18. Be vulnerable. Share something small about your personal life—a hope, fear, dream, wish, desire—with a work colleague. Ask about theirs.
19. Create connection. Invite a new person to join you for lunch or a cup of coffee.
20. Attention! Send a happy birthday message or congratulations to someone who has accomplished something on one their projects or tasks.
21. Get to know your brand. Write the following five words: Qualities, behavior, knowledge, and so on. Others are more likely to be associated with you in work.
22. Allow yourself to feel a little bit of emotional pain. Take an action you find mildly uncomfortable—talking more in a meeting, talking less, sharing a mistake etc. It will then be easier to do later when you don’t have a choice.
23. Enhance your relationship with your employer. Find someone you can get to know at work. You can increase the quantity and quality of your interactions.
24. Make a connection to a positive experience. You can choose a physical object to put on your desk. It should be uplifting because of the associations it has (e.g., an international coin taken from a holiday or a photo).
25. Celebrate. Before you move on to the next task, take a minute to celebrate your work success (privately or together with coworkers).
26. Establish a tradition in your workplace. Connect colleagues with “Pizza Friday/; or “morning-coffee-and-catch-up,” even if it’s through Zoom.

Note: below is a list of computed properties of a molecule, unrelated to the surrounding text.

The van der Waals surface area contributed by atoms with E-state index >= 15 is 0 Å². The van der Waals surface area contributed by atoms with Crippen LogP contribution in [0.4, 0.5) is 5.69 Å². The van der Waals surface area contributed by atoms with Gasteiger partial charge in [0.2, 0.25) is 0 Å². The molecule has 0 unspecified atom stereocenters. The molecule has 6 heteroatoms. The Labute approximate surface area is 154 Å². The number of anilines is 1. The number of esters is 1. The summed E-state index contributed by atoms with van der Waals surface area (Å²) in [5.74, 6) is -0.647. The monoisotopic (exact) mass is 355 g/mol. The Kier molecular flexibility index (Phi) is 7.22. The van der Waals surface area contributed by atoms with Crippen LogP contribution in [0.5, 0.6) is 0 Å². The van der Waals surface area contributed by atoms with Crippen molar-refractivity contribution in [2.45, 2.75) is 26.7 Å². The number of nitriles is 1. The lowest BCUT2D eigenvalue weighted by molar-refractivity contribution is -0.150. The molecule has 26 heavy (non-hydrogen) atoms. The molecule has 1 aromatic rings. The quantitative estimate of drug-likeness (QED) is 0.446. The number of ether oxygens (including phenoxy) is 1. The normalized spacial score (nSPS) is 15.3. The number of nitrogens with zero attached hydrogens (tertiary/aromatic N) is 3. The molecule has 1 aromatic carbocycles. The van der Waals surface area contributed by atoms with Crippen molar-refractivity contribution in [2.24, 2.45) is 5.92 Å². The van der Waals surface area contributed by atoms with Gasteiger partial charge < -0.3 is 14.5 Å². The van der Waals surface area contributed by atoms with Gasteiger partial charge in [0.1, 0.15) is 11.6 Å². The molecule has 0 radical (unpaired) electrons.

27. Take a look ahead. Always have something at work you’re looking forward to. If necessary, create it yourself.
28. Have a positive outlook Think of three things that make work great for you (a friend, a project, a client, a café you visit in your lunch hour), and write a list of these over time. Each week, include one.
29. The long view is the best.If you are upset by a mistake or an event, think about whether it will still be relevant five years later.
30.What matters? Take a helicopter view, and think about—what do I gain from this job? Is it worth the benefits? What is the balance of the reward and work?
For mental work wellness, simple self-care
31. You can use physical boundaries. Help your brain switch off via “thresholding” at the bookends of your day. Step through the door that leads into your workspace and tell yourself “I am at work’ “Step out of your workspace and tell yourself “I have left work.”
32. Find your core values. Note the most important things you do at work. Circle the three- to four best. You can use these as a guide for your decisions.
33. Get feedback. Ask five friends and family members to tell you what their top three strengths are.
34. One thing can be improved.Try a different behavior for a behaviour that doesn’t work.
35. Participate in a walking group. Discuss with a colleague if it is possible to do so while you’re outside.
36. Get unstuck. Use a timer when you are working on a creative problem. You can then write freely for 5 minutes.